This world that we live in is full of uncertainty. The events of last weekend have rocked the world and so many lives. Yet, again the Western world is faced with uncertainty, fear and terror–yet, we often forget those who this is their life daily. Some people have never experienced the peace and comfort of a warm and loving home or the acceptance of who they are, a stable government and so many people in this world live everyday in constant fear. I have never had to live my life this way, thankfully, but it deeply saddens me to see the fear in the world, the hurt and pain, the violence and terror and the never ending circle of innocent lives. At my most pessimistic I do ask God “why not end it all now?” But then I see the beauty, the love and goodness that can still be seen in this world–even if it may be hidden under the heavy cloak of darkness and evil.
I have finally gone to church, after being here for a little over two months, and last weekend I walked into a beautiful stone Church of Scotland, sat in a pew and felt a warmth. A warmth, that is surprising to find in a church of this one’s size and structure, but nevertheless, a warmth that made its way from my toes up throughout my being and settled deep into my heart. I felt that same warmth today as I entered that sanctuary and the familiar proceedings of a traditional Presbyterian service began. And these sermons, given by two different preachers on two different Sundays, reminded me of God’s goodness and reminded me that God has not left this world. God is very much alive, I can feel God’s heartbeat within my own heartbeat (and I am fairly certain you can too). I could get into the details of my justification of God and God’s goodness, and explain the meaning behind free will but instead I want to draw on the verses that the preachers drew on these past two Sundays and just remind you of God’s deep, faithful and beautiful love for us and for this world. And remind you that this evil, this hurt and this pain is not from the God that I worship.
“Then Pilate entered the headquarters again, summoned Jesus, and asked him, “Are you the King of the Jews?” Jesus answered, “Do you ask this on your own, or did the others tell you about me?” Pilate replied, “I am not a Jew, am I? Your own nation and the chief priests have handed you over to me. What have you done?” Jesus answered, “My kingdom is not from this world. If my kingdom were from this world, my followers would be fighting to keep me from being handed over to the Jews. But as it is, my kingdom is not from here.” Pilate asked him, “So you are a king?” Jesus answered, “You say that I am a king. For this I was born, and for this I came into the world, to testify to the truth. Everyone who belongs to the truth listens to my voice.” Pilate asked him, “What is truth?”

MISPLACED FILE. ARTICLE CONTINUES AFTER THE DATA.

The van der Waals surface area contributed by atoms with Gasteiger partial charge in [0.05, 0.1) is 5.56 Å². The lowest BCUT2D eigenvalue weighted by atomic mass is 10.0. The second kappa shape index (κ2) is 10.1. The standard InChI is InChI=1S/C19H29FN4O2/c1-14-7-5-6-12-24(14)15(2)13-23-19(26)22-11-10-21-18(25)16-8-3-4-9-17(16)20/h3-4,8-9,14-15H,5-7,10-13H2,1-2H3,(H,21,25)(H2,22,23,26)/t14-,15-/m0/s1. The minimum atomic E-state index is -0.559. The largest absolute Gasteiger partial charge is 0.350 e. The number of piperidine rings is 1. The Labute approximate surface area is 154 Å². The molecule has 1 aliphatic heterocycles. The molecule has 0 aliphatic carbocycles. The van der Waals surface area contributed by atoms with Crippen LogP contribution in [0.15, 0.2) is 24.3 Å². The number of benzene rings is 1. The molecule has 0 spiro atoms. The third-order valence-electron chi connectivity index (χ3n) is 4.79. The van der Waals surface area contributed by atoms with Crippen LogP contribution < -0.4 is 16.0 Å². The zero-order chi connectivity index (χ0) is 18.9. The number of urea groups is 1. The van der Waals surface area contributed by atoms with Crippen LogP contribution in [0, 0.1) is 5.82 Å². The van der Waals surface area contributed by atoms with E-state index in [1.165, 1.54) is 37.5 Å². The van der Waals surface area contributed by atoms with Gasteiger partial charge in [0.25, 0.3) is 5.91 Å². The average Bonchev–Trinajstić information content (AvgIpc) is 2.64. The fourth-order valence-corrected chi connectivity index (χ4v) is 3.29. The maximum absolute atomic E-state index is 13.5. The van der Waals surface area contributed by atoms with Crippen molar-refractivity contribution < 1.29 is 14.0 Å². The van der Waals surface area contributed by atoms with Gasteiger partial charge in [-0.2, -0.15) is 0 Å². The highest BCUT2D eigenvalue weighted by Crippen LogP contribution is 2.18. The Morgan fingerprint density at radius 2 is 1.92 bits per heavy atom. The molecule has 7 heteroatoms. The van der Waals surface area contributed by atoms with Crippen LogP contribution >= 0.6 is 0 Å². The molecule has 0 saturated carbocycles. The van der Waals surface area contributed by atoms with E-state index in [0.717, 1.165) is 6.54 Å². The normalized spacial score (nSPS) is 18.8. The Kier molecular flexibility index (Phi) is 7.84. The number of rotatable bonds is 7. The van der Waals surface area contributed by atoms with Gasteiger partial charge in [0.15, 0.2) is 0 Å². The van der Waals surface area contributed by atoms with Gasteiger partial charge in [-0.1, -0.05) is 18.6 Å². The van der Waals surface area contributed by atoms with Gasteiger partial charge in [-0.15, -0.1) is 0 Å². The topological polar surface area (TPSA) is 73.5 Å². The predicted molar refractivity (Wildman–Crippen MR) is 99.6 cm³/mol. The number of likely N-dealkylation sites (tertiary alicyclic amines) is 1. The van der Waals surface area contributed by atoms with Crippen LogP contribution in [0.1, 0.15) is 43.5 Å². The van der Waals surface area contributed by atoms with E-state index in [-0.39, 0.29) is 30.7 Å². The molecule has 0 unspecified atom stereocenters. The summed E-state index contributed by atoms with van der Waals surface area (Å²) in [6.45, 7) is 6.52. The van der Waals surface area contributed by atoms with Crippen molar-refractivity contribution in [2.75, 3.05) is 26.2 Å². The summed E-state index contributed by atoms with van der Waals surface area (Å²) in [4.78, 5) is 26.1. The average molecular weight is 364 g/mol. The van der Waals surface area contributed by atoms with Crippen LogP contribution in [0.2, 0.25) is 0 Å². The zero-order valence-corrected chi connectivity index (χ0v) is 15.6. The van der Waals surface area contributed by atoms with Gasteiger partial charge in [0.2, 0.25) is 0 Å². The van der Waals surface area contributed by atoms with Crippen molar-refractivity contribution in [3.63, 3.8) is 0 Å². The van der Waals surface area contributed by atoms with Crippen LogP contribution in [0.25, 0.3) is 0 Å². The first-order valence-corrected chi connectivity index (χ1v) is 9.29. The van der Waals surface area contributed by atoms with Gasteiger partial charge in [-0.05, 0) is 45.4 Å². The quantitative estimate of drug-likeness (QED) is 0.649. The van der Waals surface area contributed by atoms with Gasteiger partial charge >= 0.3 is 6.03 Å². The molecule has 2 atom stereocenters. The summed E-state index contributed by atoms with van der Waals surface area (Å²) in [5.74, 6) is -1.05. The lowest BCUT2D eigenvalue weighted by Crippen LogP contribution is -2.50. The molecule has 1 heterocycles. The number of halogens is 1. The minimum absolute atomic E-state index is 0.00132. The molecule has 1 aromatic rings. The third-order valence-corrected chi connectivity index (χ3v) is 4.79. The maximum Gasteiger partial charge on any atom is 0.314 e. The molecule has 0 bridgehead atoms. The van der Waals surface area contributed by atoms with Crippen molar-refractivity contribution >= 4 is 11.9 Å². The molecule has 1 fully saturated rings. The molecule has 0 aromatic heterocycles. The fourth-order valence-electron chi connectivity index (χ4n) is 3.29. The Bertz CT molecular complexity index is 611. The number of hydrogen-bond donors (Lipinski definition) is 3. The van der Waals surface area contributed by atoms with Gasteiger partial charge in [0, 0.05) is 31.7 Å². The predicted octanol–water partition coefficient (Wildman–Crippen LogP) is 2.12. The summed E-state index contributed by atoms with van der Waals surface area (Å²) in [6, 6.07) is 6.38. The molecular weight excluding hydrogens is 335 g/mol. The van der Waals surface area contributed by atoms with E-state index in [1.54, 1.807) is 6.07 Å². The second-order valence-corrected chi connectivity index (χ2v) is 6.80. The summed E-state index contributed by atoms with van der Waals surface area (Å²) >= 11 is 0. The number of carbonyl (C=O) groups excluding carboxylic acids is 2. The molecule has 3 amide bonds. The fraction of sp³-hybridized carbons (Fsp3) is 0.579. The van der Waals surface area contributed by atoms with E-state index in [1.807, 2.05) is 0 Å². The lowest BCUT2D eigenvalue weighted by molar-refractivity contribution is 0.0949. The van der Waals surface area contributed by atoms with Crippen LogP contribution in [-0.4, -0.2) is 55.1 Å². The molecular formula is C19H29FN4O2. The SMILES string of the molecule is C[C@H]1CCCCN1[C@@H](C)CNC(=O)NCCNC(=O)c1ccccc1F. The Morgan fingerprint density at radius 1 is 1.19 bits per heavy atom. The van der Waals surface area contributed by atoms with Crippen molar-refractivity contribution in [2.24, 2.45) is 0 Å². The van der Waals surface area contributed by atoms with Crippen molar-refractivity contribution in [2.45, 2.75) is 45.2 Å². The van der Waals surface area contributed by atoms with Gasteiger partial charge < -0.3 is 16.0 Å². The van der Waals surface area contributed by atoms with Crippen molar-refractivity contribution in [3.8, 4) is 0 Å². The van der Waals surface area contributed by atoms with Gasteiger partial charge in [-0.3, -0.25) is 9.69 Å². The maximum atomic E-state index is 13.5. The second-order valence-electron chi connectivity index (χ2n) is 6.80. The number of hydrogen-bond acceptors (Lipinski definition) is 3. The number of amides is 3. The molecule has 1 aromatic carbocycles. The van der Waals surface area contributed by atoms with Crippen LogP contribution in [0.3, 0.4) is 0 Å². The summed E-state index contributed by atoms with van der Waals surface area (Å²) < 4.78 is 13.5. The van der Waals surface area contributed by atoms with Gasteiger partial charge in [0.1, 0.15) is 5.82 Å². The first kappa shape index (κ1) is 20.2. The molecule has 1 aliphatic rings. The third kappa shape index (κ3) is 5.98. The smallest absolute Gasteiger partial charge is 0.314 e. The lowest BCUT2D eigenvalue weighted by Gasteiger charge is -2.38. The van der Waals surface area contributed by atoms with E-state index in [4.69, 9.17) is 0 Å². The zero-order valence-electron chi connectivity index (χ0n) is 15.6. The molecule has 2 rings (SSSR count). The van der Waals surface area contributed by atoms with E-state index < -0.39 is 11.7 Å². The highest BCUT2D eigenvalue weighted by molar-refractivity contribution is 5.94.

Here, Jesus states that this violence does not come from him. For his kingdom is not of this world, his followers were asked not to fight to free him.
“Woe to the shepherds who destroy and scatter the sheep of my pasture! says the Lord. Therefore thus says the Lord, the God of Israel, concerning the shepherds who shepherd my people: It is you who have scattered my flock, and have driven them away, and you have not attended to them. So I will attend to you for your evil doings, says the Lord. Then I myself will gather the remnant of my flock out of all the lands where I have driven them, and I will bring them back to their fold, snd they shall be fruitful and multiply. I will raise up shepherds over them who will shepherd them, and they shall not fear any longer, or be dismayed, nor shall any be missing, says the Lord.”
The flock has been scattered, the sheep are living in fear–but we must look to the end of this passage and realize that there is no need to live in earthly fear. God has given us a caring, loving and protective shepherd–one who will not allow the evil of this world to scatter us. That good shepherd is Jesus.
So yes, this world is full of darkness and evil but we are under the guidance and protection of a good and loving shepherd. We may have to face worldly evil and suffering–we will not leave this world unscathed but we are loved greatly by a God whose goodness never fails. Right always wins.
But be a light of hope, love and kindness in this heavy and dark world. The sermon today reminded us that we need to reach out to those on the edges, that we cannot let our human prejudices stand in the way of the love that God has asked us to spread. God asked to do for those who society deems unworthy, but they are God’s sheep and need to be shown love as well. So my dear brothers and sisters, let us go forth and love as God has loved us and has asked us to love.
We are about to enter the season of Advent. I read a book the other day that described it beautifully, a season of hope, the baby is coming (Bittersweet by Shauna Niequist). Remember what happens with the coming of this little baby–the promise of peace, everlasting life and freedom from death.
“For God so loved the world that he gave his only Son, so that everyone who believes in him may not perish but may have eternal life.”
Pray my sisters and brothers. Pray for those who do evil, for those who have had evil done to them, for those who wake up in places we do not ever think about scared and in fear, for this world. Please do not give up hope, because hope is coming. The Prince of Peace is on his way (figuratively, we know that he is already here with us and there is the promise that he will come again) but the baby is coming.
Show the love of Christ to all, even those who least deserve it, they are often the ones who need it most. May the peace, love and joy of the Lord Jesus Christ, Prince of Peace be with each and everyone of you.